What’s more, “our” people are people we know. They are possibly even people we can control. Thus, we can be in charge of the global operation or at least supervise it and pull the plug if necessary. We can make sure that our missionaries have the “right theology” (our theology) and that they don’t change their mind because of the experiences they are having, the Scriptures and books they are reading or the people they are working with. We can make sure that our missionaries do the “right thing” and that they don’t change their goals in light of their discipleship to Jesus or the conditions they find on the ground. We all know there is so much craziness done in the world with money that is supposed to help people it doesn’t. Only working with “our” people potentially cuts down on that craziness. It cuts out the middleman and puts us directly in touch with the souls we wish to benefit.
All this would be a great strategy if being a cross-cultural missions was, like cutting and grooming hair, something so simple that you could almost do it yourself. But you can’t. You can be trained to do it. But you can’t just “up and do it.” God has ordained it that the Great Commission is something which can only be fully accomplished with middlemen. Here’s a description of such a person that I came across — in this case a middlewoman, Mary Slessor:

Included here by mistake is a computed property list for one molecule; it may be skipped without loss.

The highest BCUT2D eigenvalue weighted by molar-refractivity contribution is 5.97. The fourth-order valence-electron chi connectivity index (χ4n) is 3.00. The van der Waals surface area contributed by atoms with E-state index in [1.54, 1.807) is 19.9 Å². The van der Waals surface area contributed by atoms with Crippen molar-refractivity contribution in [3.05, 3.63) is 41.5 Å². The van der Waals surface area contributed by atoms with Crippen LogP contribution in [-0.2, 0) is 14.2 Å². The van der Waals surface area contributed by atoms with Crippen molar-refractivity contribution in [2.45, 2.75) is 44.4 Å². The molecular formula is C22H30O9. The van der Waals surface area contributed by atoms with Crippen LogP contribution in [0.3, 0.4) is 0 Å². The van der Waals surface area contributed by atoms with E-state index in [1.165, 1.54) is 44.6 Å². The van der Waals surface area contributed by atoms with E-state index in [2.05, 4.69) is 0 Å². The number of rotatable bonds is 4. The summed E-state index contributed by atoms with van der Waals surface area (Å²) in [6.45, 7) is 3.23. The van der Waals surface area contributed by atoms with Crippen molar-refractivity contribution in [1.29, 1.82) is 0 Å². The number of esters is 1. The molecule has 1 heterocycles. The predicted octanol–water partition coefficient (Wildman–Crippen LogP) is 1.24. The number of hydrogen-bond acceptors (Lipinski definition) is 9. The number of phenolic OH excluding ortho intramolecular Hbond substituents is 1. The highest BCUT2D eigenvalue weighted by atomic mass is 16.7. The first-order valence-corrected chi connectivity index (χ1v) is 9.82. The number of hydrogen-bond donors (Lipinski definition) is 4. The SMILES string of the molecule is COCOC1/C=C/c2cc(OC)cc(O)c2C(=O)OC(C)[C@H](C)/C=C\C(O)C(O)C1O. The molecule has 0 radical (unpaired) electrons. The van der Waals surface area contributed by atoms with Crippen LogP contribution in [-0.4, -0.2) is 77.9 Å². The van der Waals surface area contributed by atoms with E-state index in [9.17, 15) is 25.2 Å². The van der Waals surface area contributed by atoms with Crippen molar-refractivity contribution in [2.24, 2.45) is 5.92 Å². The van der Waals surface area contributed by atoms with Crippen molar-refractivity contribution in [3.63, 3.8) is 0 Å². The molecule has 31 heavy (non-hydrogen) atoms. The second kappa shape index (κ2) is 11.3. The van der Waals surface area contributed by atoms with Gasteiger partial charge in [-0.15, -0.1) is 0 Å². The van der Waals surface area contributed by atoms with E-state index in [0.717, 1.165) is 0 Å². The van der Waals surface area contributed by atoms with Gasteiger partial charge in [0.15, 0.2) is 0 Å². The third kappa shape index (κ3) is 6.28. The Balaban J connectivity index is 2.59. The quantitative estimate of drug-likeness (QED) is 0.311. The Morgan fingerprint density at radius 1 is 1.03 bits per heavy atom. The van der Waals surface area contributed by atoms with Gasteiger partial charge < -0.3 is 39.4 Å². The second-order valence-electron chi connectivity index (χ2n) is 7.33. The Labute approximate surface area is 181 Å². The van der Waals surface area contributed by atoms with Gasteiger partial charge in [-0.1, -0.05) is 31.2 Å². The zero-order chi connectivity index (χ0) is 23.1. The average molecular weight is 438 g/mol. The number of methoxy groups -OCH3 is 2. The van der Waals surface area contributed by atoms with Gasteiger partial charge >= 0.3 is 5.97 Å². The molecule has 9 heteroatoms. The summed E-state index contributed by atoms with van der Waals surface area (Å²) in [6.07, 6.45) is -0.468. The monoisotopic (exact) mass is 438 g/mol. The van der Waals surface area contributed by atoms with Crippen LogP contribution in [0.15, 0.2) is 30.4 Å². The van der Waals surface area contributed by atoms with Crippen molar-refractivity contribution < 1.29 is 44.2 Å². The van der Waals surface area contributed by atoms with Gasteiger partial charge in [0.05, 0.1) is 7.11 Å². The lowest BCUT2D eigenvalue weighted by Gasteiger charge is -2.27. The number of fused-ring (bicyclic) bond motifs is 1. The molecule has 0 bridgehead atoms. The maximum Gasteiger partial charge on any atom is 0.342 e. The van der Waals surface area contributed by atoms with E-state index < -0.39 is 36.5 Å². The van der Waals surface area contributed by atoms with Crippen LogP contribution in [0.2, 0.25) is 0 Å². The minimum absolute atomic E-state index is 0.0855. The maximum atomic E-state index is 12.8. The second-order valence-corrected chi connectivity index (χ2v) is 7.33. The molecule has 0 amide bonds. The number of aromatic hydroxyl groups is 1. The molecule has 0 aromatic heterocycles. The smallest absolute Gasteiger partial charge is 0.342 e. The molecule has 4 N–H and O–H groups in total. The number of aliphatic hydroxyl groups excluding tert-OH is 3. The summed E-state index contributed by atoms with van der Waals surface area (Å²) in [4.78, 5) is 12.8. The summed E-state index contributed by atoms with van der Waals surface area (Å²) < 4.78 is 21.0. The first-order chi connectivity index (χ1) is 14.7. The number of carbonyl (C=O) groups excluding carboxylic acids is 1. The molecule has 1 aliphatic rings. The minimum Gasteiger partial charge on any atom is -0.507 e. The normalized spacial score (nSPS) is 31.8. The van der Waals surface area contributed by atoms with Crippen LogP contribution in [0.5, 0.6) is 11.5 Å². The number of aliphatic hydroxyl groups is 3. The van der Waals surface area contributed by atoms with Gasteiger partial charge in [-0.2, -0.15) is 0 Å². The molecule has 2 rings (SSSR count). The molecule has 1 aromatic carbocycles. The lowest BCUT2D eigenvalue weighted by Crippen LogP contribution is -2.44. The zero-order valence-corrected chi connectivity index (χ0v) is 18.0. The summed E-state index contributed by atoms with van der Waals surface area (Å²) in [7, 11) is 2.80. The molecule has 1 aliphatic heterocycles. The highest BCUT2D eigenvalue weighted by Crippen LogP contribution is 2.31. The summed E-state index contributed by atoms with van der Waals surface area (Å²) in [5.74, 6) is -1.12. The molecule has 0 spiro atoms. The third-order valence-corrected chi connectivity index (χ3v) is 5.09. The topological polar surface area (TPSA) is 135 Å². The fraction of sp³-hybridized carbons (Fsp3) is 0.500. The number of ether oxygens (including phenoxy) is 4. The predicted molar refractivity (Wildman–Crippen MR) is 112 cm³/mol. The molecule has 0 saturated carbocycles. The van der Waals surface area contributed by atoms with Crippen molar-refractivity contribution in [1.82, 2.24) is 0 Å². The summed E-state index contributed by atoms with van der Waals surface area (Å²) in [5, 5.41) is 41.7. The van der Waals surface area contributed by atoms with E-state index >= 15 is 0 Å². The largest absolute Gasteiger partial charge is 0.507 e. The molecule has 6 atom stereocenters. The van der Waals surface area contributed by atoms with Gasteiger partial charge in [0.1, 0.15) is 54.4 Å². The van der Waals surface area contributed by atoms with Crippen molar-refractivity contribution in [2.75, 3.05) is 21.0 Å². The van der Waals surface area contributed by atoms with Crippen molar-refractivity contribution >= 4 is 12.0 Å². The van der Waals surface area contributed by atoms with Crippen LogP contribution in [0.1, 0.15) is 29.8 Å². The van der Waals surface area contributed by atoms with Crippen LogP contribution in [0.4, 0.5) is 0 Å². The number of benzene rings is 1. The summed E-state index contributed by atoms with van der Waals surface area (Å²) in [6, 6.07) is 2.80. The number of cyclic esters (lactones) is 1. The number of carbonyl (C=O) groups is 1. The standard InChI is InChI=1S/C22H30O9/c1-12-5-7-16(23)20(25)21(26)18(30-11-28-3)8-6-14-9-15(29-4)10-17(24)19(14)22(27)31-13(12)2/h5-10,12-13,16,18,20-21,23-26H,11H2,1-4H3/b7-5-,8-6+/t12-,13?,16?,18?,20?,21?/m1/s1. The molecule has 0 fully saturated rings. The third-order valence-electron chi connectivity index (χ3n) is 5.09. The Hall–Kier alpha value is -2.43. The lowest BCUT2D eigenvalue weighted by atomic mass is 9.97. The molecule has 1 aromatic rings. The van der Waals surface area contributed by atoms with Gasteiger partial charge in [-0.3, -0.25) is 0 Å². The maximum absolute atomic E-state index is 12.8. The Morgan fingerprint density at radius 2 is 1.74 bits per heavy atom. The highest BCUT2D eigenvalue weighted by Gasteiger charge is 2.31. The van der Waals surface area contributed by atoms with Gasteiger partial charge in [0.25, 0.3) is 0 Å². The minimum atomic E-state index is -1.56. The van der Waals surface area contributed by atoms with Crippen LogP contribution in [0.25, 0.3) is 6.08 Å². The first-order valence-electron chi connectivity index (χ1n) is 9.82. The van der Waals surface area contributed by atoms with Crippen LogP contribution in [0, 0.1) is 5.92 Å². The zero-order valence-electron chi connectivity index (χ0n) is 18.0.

Part British, part African, she functioned as a bridge between cultures, yet never belonged to either one. . . . She had changed too much to return to her homeland; yet she could never adapt enough to become truly African. Besides, her purpose was to change Africa, not conform to it, which required her to accommodate just enough to introduce Christian faith and values. (Jerry Sittser, Water from a Deep Well, 272)
Here is a weird type of person which the church needs, a person without which Jesus’ commission to his church would not be accomplished. Chances are, you will not find such people sitting around in a mainstream American church. For such person are like the apostle Paul. They are conversant in multiple cultures but truly at home in none. That particular oddity is why Paul was chosen by the Spirit to be the apostle (missionary) to the Gentiles and Peter wasn’t. Paul by virtue of his history was ready to be a middleman. Peter was not. Hence, it would be unwise and wrong for the Jerusalem church to say, “We’ll send Peter, not Paul, to do overseas missions because he’s in ‘our’ church.”